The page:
Remember Murphy’s Law — anything that can possibly go wrong, does?
Well, meet the Murphys: Kevin and Amber Tait, who booked their 27th wedding anniversary at the Gran Bahia Principe in the Dominican Republic through CheapCaribbean.com.
Their vacation did not go well. Not at all.
When they landed on the island, they were dropped off at the wrong hotel. They waited in the rain for an hour for a ride to their resort. They had reserved an ocean view room, but when they checked in, the property was out of oceanview rooms.
That was the best part of their vacation, it turns out.
Amber Tait writes,
I’m disabled due to a rare neurological problem and diabetes. I went into the hot tub in my room, and woke up the next day with bumps that itched. They turned into open sores and my husband caught them from me.
The toilet in their room didn’t work. The all-you-can eat buffet at the property was covered with flies. The Tait’s room was infested with cockroaches and centipedes.
And then, mercifully, their vacation ended. But not before one final insult: Their ride to the airport didn’t show up.
“A gardner took us to the airport in an old truck,” she recalls.
The experience left the Tait’s with $550 in medical bills and deeply disappointed. “I was in misery,” she says.
The resort wouldn’t answer their emails and CheapCaribbean.com offered her what appeared to be a form apology.
I contacted CheapCaribbean.com to get its side of the story. Here’s what it said:
On June 21, 2010, Mr. Tait contacted our sales department at CheapCaribbean.com to purchase a vacation package he had seen advertised for the Gran Bahia Principe in Punta Cana.
Our agent quoted Mr. Tait for the travel dates of July 21 – 29, 2010, in a “Junior Suite Club Golden” room, with airport transportation (transfers), and our Complimentary Hurricane & Weather Protection. Mr. Tait informed our agent that the trip was for their 25th Wedding Anniversary, so our agent advised him that we would put in a request for an “Ocean View” room, but we could not be assured they would be given it.
Our agent advised the client that the property was rated as a 3 ½ Suns (we use “Sun” ratings) out of 5 possible. The agent covered a list of the resort amenities available, and gave step-by-step instructions on how to view this resort on our website. The agent offered travel insurance, which the client opted to not purchase.
As I am sure you know, most travel experts recommend travel insurance for international travel to protect the client for unexpected issues that may arise prior to or during a vacation. The agent then covered CheapCaribbean.com’s “Terms & Conditions”, which the customer agreed to, after which the customer’s credit card was charged and the clients’ travel documents were emailed to them.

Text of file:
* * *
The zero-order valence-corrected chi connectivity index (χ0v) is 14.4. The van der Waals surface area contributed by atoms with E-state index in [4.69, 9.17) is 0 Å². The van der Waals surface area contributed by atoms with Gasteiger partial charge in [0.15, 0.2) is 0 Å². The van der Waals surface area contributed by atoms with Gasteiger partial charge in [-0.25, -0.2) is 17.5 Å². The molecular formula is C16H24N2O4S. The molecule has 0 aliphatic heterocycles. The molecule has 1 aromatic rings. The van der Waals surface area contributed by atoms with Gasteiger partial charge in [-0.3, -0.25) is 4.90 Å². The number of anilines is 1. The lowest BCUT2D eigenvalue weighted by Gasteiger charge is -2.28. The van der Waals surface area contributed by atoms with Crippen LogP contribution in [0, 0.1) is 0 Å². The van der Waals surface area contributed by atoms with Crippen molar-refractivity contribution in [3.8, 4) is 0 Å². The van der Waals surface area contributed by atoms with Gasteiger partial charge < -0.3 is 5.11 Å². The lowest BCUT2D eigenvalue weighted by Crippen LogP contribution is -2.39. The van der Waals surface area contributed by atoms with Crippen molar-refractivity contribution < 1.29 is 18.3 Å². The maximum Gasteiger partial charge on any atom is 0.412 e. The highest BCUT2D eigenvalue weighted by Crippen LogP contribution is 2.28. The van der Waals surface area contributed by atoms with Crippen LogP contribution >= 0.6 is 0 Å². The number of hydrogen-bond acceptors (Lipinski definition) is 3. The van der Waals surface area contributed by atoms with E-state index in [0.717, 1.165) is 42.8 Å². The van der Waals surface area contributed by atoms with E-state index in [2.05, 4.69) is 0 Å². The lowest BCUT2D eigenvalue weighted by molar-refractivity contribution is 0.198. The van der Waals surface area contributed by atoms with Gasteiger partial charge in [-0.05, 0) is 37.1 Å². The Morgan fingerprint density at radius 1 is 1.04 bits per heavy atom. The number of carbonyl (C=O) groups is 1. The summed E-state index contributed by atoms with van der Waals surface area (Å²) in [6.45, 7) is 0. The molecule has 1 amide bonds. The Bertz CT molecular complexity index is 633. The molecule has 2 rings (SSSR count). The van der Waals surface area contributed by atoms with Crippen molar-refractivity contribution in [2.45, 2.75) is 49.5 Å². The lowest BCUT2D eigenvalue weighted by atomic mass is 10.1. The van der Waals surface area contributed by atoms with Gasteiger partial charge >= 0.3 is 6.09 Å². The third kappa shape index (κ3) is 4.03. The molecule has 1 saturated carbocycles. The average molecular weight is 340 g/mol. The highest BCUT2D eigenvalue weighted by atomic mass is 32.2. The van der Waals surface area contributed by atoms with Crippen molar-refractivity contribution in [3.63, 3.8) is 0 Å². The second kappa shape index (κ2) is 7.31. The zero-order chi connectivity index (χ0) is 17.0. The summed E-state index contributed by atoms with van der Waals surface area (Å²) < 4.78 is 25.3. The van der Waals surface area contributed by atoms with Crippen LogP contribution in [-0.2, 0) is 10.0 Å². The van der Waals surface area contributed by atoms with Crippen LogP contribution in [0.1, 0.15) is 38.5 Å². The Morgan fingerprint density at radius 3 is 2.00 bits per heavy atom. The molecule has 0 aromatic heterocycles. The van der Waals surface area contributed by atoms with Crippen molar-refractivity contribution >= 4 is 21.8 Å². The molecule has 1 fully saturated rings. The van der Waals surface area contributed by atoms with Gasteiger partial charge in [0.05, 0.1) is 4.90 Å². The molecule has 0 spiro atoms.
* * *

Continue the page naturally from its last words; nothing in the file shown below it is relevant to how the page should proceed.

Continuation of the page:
Upon the clients’ return from their vacation, we received a complaint regarding issues they had while at the resort. Customer Service is of the utmost importance to CheapCaribbean.com, and we take every client complaint very seriously. We forwarded the client’s complaint to the Gran Bahia Principe in Punta Cana, for their response. While awaiting a response from the resort, we sent our client an apology and offered them $100 in “Sun Dollars”, which can be used for future travel through CheapCaribbean.com.
The Gran Bahia Principe in Punta Cana informed us that they did not have any record of the client visiting the resort’s medical facility about their ailment while in the destination. Additionally, they have not had any other complaints of this kind of illness at the resort, even though many guests have stayed in that same room both prior and subsequently to Mr. & Mrs. Tait’s visit.
With no other complaints, the lack of a medical record while at the resort, and Mrs. Tait’s other ailments that she listed, the resort does not feel they can be held responsible for this unfortunate illness. We have worked closely with both the resort and their parent company about this issue, on behalf of our client, but there is no actual evidence that the client contracted their illness at this property. Therefore, the hotelier does not feel they should accept the liability or offer additional compensation to the client.
I contacted Mrs. Tait last week to let her know the resort’s position and that there was nothing more that we could do. Mrs. Tait told me that she was not looking for money, but would like another vacation as compensation. Unfortunately we are not able to give away vacations as customer service gestures, especially when we cannot validate the reason for her illness.
Gran Bahia Principe in Punta Cana is a well known and regarded resort. Trip Advisor and Expedia both rate the property at 4 stars, and Yahoo Travel and Hotels.com rate it at 4.5 stars (out of 5 possible). Literally thousands of guests travel to this resort, and the other Bahia properties, annually, yet I was unable to find a history of this type of ailment at their property while doing a search on the internet.
We express our sincere apologies for any difficulties our client may have encountered. Our aim is to always provide the best service possible to our customers.
I’m not sure if there’s anything more that can be said. No one disagrees that the Taits had a very, very bad vacation. But how much of it was the resort’s fault, and how much of it was just bad luck?
(Photo: carLe StyLe/Flickr Creative Commons)